### Obstacle 1

Completing math on the computer is still not efficient. Trying to have students type math on the computer slows them down significantly. Using a smart board in high school math classes is also not efficient as the symbols written do not always translate correctly therefore there is a lot of redoing over and over again. The complexities of typing math therefore distracts from the mathematical learning process as students are required to think more about how to present the math instead of thinking about the logic behind completing the math. Until typing math symbols becomes more efficient, having students complete math tests and homework with older technology such as the pencil is still more effective, for now.

### Solution 1

I am not sure there is a solution for how to help students complete math homework and tests solely on the computer. There is something to be said about writing out the steps to solve math problems. It isn’t about the writing itself so much as it is about the thinking process. By having students type their solutions, the focus becomes about how to do the typing rather than thinking about solving the math. This is an example where technology does not enhance the curriculum but makes it more difficult. Therefore, for daily work and tests, it is still easier for students to use the modern day pencil.

Any technological solution has to allow students to be focused on the math process rather than the presentation process. Writing with a pencil for students is second nature, therefore they just write what they think. In order for technology to replace pencil and paper, it will also have to be something that is second nature to students. Currently, math teachers can use programs such as Microsoft Equation Editor or Math Type. Although the programs allow for excellent presentations of math symbols, the process is tedious as you have to constantly insert objects. Then to modify you have to exit and re-enter the word processing document. It would be much more efficient if a math symbol keyboard was introduced that includes a math symbol shift key like Caps Lock. If a standardized keyboard was introduced such as the ANSI keyboard used in the US today, this would help mathematics move from paper and pencil to computer based homework and testing.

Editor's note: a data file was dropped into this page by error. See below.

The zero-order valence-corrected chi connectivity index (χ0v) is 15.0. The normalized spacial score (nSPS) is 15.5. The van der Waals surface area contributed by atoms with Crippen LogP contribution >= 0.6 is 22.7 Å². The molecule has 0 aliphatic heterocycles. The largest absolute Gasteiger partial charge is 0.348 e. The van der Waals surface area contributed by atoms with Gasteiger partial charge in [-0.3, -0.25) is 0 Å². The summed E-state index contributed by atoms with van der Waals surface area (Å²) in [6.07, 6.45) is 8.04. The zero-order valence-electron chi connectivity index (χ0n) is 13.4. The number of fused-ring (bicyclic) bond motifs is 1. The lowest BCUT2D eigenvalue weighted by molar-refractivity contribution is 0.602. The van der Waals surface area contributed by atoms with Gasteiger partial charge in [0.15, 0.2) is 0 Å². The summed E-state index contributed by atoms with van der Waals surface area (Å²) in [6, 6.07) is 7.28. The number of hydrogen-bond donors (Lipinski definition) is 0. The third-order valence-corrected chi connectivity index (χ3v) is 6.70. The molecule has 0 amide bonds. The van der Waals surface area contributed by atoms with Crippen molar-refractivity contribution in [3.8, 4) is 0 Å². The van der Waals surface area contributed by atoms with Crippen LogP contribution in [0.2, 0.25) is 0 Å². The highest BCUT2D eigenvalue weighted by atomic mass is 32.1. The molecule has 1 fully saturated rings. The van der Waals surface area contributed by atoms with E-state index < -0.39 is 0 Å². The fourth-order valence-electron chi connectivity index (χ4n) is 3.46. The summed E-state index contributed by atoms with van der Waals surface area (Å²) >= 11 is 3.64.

### Obstacle 2

Higher level math computer based activities; there just is not much out there to use once a teacher teaches math beyond Algebra 2. More activities need to be developed for Pre-Calculus and all of Calculus. There is some activity material to access for the beginning of calculus, but once students have been introduced to the basics of the derivative and integral, there is not much more to choose from. There still has not been much developed to use for classroom discovery beyond basic calculus. Discovery at this level of math is extremely time consuming. The discovery and development of higher level calculus took centuries therefore scaffolding an activity for students to experience some of the discovery techniques is mandatory. Otherwise, direct instruction lecture to introduce calculus material continues to be more efficient.

### Solution 2

Software developers need to start talking to high school calculus teachers and college professors about what technology can be developed to enhance higher level mathematics. Well designed technology software could really open up the discovery process for calculus students. This ability for students to learn math in a discovery setting, when appropriate, can teach students how to really think about math, not just do math. By having students think more about the applications of calculus techniques, it can lead to future inventions and more technological advancements in the future. Plus, it will create future employees who can really think and help companies improve.

### References

The Glossary of Education Reform (2014). *21st century skills*. Created by The Great Schools Partnership. Retrieved from http://edglossary.org/21st-century-skills/

Roblyer, M. D. & Doerling, A. H. (2013). *Integrating educational technology into teaching *(6th ed.). Upper Saddle River, NJ: Pearson.

Hi Angie – I also wrote my post about math. I had the same challenge as your challenge one. I did find this great resources explaining the math equation integration option in google docs: https://support.google.com/docs/answer/160749?hl=en. The Canvas learning management system also seems to have some great math integration options.

Angie –

You made a very good point about paper/pencil being more efficient/better at this moment in time. Another solution depending on your district would be the integration of tablet devices. Students can do amazing things with tablet devices in math. There are many apps that allow for written problems and even ones that also have the students explain their thinking as they solve a problem. While I know this is an expensive solution it can be done. This can also be a homework option for students with devices at home. Just a thought!